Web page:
Typically, I discuss only one free tool each month in my Tool Time column. However, I have two free single-purpose utilities to discuss this month. MSSQL Blocks, which was written by Konstantin Knyazev, a SQL Server and Delphi enthusiast living in Moscow, makes it easy to spot locking and blocking problems across multiple SQL Server instances. Orphan Finder, which was written by Miljen Stankovic, a multicertified SQL Server DBA and development manager working in Zagreb, Croatia, finds foreign key columns that don’t have a matching value in the parent key. Let’s take a look at what each of these tools does in more detail.
It can be difficult to use SQL Server’s native tools to determine which server in a server farm might be having blocking problems because SQL Server’s native tools work on only one server at a time. However, MSSQL Blocks makes it quick and easy to determine which SQL Server instances are having blocking problems. MSSQL Blocks is a Delphi-based utility that collects information (via ADO in asynchronous mode) about blocked processes from multiple SQL Server 2005 and 2000 instances, and presents the information in an intuitive format. This utility is especially useful if your environment includes applications that have transactions that span multiple SQL Server instances. The format of information retrieved in MSSQL Blocks is based on the server ID and the server process ID (SPID). The tool also reports the wait state, which describes the type of lock held by the SPID, in the Wait Info column of the MSSQL Blocks console, as shown in Figure 1.
In addition to reporting the current locking and blocking activity on all the monitored servers, MSSQL Blocks also stores the history of blocking activity on the SQL Server instances in an XML file. This history can be very helpful if you want to analyze blocking trends and behaviors on one or more servers over a long period of time.
MSSQL blocks and orphan finder
Benefits: MSSQL Blocks helps you determine which SQL Server instances in your organization are having locking and blocking problems. Orphan Finder helps you find records in your SQL Server 2005 databases that have values in a foreign key column that don’t exist in the parent table.
System Requirements and Notes: MSSQL Blocks requires SQL Server 2005, 2000. Orphan Finder requires SQL Server 2005 and the Microsoft .NET Framework.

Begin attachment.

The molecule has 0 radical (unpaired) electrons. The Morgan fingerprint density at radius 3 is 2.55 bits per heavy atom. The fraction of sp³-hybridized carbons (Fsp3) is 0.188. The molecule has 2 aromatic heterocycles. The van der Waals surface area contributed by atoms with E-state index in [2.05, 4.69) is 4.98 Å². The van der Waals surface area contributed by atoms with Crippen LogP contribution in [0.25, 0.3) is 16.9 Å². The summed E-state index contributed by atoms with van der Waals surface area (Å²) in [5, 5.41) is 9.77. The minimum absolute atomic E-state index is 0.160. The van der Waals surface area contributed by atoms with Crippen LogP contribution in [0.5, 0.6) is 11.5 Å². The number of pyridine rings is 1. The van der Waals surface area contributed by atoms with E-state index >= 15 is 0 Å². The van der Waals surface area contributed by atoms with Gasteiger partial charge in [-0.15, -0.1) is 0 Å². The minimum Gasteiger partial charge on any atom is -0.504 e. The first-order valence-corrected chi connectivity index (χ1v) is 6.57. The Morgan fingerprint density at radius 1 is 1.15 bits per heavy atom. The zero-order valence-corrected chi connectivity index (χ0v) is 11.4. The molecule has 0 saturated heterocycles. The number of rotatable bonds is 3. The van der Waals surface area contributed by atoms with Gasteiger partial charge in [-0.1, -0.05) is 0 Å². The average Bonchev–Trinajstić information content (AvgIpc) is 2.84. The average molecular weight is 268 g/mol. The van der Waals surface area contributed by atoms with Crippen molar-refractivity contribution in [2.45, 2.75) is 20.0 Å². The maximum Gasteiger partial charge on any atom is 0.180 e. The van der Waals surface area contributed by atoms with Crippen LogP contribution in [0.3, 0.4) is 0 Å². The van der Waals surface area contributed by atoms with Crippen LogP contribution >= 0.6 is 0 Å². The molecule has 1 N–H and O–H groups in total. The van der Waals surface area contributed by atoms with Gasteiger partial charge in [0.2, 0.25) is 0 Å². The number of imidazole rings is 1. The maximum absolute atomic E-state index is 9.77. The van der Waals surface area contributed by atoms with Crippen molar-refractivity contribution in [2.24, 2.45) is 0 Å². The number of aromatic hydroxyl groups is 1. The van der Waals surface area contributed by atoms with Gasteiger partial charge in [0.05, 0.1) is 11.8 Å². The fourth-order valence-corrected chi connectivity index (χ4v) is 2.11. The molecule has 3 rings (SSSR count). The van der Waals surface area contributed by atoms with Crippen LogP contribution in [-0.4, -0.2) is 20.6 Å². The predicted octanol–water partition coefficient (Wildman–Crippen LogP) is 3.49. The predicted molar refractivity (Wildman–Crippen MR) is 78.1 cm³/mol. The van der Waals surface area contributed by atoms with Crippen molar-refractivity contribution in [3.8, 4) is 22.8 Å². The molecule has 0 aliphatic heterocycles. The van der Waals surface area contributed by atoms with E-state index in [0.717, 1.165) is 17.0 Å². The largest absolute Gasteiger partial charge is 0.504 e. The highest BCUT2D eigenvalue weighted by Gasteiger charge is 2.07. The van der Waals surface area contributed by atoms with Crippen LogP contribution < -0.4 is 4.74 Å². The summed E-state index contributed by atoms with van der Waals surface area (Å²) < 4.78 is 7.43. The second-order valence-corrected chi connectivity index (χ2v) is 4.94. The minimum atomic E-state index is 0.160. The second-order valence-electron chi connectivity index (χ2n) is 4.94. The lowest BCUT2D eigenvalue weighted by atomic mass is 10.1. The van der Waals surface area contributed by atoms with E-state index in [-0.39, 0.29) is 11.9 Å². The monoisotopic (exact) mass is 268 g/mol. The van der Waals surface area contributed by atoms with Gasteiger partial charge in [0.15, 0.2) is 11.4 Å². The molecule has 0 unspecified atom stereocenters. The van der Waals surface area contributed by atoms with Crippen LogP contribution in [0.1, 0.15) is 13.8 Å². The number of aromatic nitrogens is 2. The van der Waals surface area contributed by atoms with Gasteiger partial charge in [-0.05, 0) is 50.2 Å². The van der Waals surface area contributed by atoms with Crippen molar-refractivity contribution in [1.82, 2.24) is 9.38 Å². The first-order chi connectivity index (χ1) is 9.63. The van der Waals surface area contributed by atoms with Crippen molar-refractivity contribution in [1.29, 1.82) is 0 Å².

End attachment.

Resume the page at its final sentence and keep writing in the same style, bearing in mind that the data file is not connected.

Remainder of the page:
How to Get It: You can download MSSQL Blocks from sqlblocks.narod.ru. You can download Orphan Finder from www.spi.hr/ZaITprofesionalce/OrphanFinder/tabid/356/Default.aspx.
This simple GUI tool helps you identify records in a SQL Server 2005 database that have values in a foreign key column that don’t exist in the parent table. Orphan Finder can be especially useful when analyzing data that originated in legacy systems or in systems that lack rigorous data-cleansing capabilities.
To use Orphan Finder, enter the connection details of the SQL Server instance and database that you want to analyze. Note that you must know the name of the database before you attempt to connect to it because there’s no drop-down list of database names to choose from. Once you connect to the SQL Server database, Orphan Finder analyzes the database and displays all the database tables and their foreign keys in a tree structure. Errors in data quality are highlighted in red in the report, as shown in Figure 2. To see all the database records that don’t have a parent record, double-click the name of the foreign key containing the error and Orphan Finder will expand the details to show all the records containing errors.
MSSQL Blocks is a standalone product that can connect to SQL Server 2005 and 2000 and requires the client connection tools that ship with SQL Server Management Studio (SSMS). You can download MSSQL Blocks from sqlblocks .narod.ru. Konstantin also supports the tool via the MSSQL Blocks Google group at groups.google.com/group/sql-blocks.
Orphan Finder is a Microsoft .NET application that currently connects to only SQL Server 2005 databases. It’s available for download from www.spi.hr/ZaITprofesionalce/OrphanFinder/tabid/356/Default.aspx, where Miljen supports the tool directly through email.